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Sexual harassment of employees either by their co-workers or by their superiors/supervisors at work is unlawful under the Sex Discrimination Act 1984 (Cth) as well as the equal opportunity legislation which is found in every State and Territory of Australia.

Sexual harassment is unlawful at all stages of the employment relationship from recruitment to termination and this includes:

  • When an employee is applying for a job;
  • During the course of employment;
  • Dismissal from employment; and
  • In any other circumstances that could arise in the context of the employment relationship.
Definition of sexual harassment

Definition of sexual harassment differs from jurisdiction to jurisdiction in Australia. Nevertheless, the types of conduct which would amount to sexual harassment in each jurisdiction are mostly the same. Three elements are particularly relevant in relation to the definition:

  • the behaviour must be unwelcome;
  • it must be of a sexual nature; and
  • it must be such that a reasonable person would anticipate that, in the circumstances, the person who was harassed would be offended, humiliated and/or intimidated.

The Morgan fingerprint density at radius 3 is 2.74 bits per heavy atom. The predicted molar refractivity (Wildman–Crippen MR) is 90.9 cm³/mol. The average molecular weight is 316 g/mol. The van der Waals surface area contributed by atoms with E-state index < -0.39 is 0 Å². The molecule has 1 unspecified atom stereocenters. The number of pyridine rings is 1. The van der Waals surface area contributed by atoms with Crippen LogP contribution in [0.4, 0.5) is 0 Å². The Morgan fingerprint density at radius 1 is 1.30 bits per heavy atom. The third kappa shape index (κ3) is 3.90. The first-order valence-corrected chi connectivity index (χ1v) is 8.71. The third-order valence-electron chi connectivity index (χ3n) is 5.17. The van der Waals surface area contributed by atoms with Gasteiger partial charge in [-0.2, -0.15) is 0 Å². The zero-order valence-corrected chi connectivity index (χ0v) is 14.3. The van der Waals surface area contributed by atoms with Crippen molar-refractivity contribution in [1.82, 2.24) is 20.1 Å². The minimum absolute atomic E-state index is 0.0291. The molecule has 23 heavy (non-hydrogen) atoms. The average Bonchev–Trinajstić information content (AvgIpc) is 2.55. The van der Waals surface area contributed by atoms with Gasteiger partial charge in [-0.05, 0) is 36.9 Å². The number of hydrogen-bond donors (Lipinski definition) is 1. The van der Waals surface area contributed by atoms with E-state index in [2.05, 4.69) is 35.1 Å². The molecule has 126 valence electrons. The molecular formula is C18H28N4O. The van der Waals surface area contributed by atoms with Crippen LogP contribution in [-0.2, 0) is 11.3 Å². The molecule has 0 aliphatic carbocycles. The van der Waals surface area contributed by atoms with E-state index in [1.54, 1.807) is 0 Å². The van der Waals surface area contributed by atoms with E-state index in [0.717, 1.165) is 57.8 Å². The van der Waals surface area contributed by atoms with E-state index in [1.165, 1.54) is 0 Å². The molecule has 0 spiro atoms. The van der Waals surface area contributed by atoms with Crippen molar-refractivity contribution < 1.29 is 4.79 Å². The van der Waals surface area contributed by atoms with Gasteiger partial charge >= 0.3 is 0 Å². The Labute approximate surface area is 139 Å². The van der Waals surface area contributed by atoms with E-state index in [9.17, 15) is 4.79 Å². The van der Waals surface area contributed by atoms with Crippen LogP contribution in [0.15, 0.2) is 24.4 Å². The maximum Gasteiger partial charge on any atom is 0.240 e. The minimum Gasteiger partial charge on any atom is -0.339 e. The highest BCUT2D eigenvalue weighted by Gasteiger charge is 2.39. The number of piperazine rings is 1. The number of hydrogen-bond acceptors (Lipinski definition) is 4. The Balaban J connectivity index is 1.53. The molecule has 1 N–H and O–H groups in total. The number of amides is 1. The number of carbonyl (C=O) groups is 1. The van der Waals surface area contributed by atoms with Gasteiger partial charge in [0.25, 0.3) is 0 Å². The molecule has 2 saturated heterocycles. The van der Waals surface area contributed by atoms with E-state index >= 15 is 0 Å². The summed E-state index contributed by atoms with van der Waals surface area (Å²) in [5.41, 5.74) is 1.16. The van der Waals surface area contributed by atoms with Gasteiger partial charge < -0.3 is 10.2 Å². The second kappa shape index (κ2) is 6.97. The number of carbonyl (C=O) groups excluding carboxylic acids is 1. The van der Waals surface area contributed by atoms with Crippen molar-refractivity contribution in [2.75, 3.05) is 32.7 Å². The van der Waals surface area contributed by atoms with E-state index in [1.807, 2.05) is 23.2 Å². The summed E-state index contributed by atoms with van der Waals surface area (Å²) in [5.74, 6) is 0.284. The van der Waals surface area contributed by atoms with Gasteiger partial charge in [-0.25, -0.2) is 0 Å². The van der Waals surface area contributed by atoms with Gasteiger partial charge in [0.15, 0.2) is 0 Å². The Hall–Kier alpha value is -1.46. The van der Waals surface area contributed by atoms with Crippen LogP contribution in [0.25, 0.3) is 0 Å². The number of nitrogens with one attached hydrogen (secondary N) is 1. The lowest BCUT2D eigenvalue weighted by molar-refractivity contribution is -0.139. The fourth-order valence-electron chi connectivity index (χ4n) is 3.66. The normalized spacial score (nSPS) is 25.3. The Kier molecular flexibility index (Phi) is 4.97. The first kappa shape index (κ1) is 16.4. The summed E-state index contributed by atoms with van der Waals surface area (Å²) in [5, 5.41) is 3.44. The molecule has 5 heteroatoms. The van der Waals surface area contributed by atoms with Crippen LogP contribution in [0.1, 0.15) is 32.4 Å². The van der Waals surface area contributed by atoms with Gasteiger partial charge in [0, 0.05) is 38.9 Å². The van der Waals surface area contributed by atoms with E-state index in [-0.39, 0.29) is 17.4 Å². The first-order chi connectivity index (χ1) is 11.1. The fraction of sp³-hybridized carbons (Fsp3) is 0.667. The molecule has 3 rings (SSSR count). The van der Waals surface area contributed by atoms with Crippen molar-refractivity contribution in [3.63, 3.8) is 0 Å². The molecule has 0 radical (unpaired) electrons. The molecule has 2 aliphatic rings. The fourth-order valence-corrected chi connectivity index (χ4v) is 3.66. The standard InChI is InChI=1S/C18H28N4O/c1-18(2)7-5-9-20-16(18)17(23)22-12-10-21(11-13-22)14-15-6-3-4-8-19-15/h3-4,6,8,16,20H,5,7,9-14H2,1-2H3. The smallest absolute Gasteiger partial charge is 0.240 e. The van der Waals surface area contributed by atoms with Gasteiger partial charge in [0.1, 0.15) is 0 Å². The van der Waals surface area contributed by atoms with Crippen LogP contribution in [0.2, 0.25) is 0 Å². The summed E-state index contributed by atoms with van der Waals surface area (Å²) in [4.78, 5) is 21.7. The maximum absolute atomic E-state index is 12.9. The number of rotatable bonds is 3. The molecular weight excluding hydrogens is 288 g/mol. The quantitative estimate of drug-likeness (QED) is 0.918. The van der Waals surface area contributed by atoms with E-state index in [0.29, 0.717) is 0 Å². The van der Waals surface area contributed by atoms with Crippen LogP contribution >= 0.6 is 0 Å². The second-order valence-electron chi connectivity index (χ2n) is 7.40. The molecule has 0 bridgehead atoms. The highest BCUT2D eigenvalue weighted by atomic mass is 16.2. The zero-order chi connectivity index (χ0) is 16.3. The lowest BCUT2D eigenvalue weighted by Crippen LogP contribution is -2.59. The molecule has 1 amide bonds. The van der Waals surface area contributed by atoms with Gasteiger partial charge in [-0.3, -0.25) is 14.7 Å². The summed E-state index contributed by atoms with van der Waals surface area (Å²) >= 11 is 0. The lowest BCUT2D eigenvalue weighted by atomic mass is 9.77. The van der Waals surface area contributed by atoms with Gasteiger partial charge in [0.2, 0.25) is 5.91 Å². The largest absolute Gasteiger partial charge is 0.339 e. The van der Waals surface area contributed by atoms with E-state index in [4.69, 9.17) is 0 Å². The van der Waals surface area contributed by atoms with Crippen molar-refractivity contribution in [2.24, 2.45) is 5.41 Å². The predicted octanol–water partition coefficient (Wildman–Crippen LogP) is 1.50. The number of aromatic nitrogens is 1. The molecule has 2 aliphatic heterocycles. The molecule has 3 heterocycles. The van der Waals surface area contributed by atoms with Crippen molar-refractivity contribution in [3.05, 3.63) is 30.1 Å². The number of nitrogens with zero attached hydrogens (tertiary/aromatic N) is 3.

Whether the behaviour was unwelcome is clearly a subjective test. In this respect, the perception of the conduct by the recipient is relevant and not the intention behind the conduct. What one person considers friendly behaviour can be seen by others as inappropriate, or even offensive. By contrast, whether the behaviour was offensive, humiliating or intimidating is an objective test.

Generally, only a series of incidents or persistent unwelcome conduct would constitute sexual harassment. However, it will still depend on the particular circumstances of the case.

Employer’s vicarious  liability

An employer is liable for the actions of an employee or agent which amounted to sexual harassment, unless the employer has taken reasonable precautions to prevent those actions.

It has been identified in recent case law that the implementation of policies and procedures by the employer may not be sufficient where the employees do not understand the policy properly; management does not act in accordance with the policy, or does not take the complaints related to the policy seriously and does not appropriately investigate these complaints.

Sexual harassment is an issue to be taken very seriously by employers, not only because they may be required to pay compensation to the victim, but also because their reputation can be considerably affected.

Should you have any questions in relation to whether you may be the subject of sexual harassment, please feel free to contact us. The content of this article is not to be taken as legal advice.